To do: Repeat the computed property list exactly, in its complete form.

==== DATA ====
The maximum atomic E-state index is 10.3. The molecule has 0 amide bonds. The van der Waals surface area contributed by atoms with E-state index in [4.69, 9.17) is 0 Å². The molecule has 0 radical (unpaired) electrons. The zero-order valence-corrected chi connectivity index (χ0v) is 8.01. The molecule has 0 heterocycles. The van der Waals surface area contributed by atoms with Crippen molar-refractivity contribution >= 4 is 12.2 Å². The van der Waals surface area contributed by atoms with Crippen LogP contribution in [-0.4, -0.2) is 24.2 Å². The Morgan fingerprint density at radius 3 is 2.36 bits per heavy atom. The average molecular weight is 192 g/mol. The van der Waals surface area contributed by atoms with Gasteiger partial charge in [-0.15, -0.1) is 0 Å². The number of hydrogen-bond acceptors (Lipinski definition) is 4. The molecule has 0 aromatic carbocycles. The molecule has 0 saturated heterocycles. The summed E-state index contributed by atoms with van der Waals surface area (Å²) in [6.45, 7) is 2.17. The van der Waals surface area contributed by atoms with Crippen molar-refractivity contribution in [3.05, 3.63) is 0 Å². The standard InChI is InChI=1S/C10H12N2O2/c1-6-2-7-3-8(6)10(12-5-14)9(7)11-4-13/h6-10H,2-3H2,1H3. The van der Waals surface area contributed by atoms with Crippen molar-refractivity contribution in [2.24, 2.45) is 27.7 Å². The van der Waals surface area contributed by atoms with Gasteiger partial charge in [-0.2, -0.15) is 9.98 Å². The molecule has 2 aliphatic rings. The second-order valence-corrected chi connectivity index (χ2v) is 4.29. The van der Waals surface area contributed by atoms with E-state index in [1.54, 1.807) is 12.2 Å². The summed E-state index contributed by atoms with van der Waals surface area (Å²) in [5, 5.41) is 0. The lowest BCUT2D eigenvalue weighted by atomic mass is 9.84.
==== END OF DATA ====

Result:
The maximum atomic E-state index is 10.3. The molecule has 0 amide bonds. The van der Waals surface area contributed by atoms with E-state index in [4.69, 9.17) is 0 Å². The molecule has 0 radical (unpaired) electrons. The zero-order valence-corrected chi connectivity index (χ0v) is 8.01. The molecule has 0 heterocycles. The van der Waals surface area contributed by atoms with Crippen molar-refractivity contribution >= 4 is 12.2 Å². The van der Waals surface area contributed by atoms with Crippen LogP contribution in [-0.4, -0.2) is 24.2 Å². The Morgan fingerprint density at radius 3 is 2.36 bits per heavy atom. The average molecular weight is 192 g/mol. The van der Waals surface area contributed by atoms with Gasteiger partial charge in [-0.15, -0.1) is 0 Å². The number of hydrogen-bond acceptors (Lipinski definition) is 4. The molecule has 0 aromatic carbocycles. The molecule has 0 saturated heterocycles. The summed E-state index contributed by atoms with van der Waals surface area (Å²) in [6.45, 7) is 2.17. The van der Waals surface area contributed by atoms with Crippen molar-refractivity contribution in [3.05, 3.63) is 0 Å². The standard InChI is InChI=1S/C10H12N2O2/c1-6-2-7-3-8(6)10(12-5-14)9(7)11-4-13/h6-10H,2-3H2,1H3. The van der Waals surface area contributed by atoms with Crippen molar-refractivity contribution in [2.24, 2.45) is 27.7 Å². The van der Waals surface area contributed by atoms with Gasteiger partial charge in [-0.2, -0.15) is 9.98 Å². The molecule has 2 aliphatic rings. The second-order valence-corrected chi connectivity index (χ2v) is 4.29. The van der Waals surface area contributed by atoms with E-state index in [1.54, 1.807) is 12.2 Å². The summed E-state index contributed by atoms with van der Waals surface area (Å²) in [5, 5.41) is 0. The lowest BCUT2D eigenvalue weighted by atomic mass is 9.84.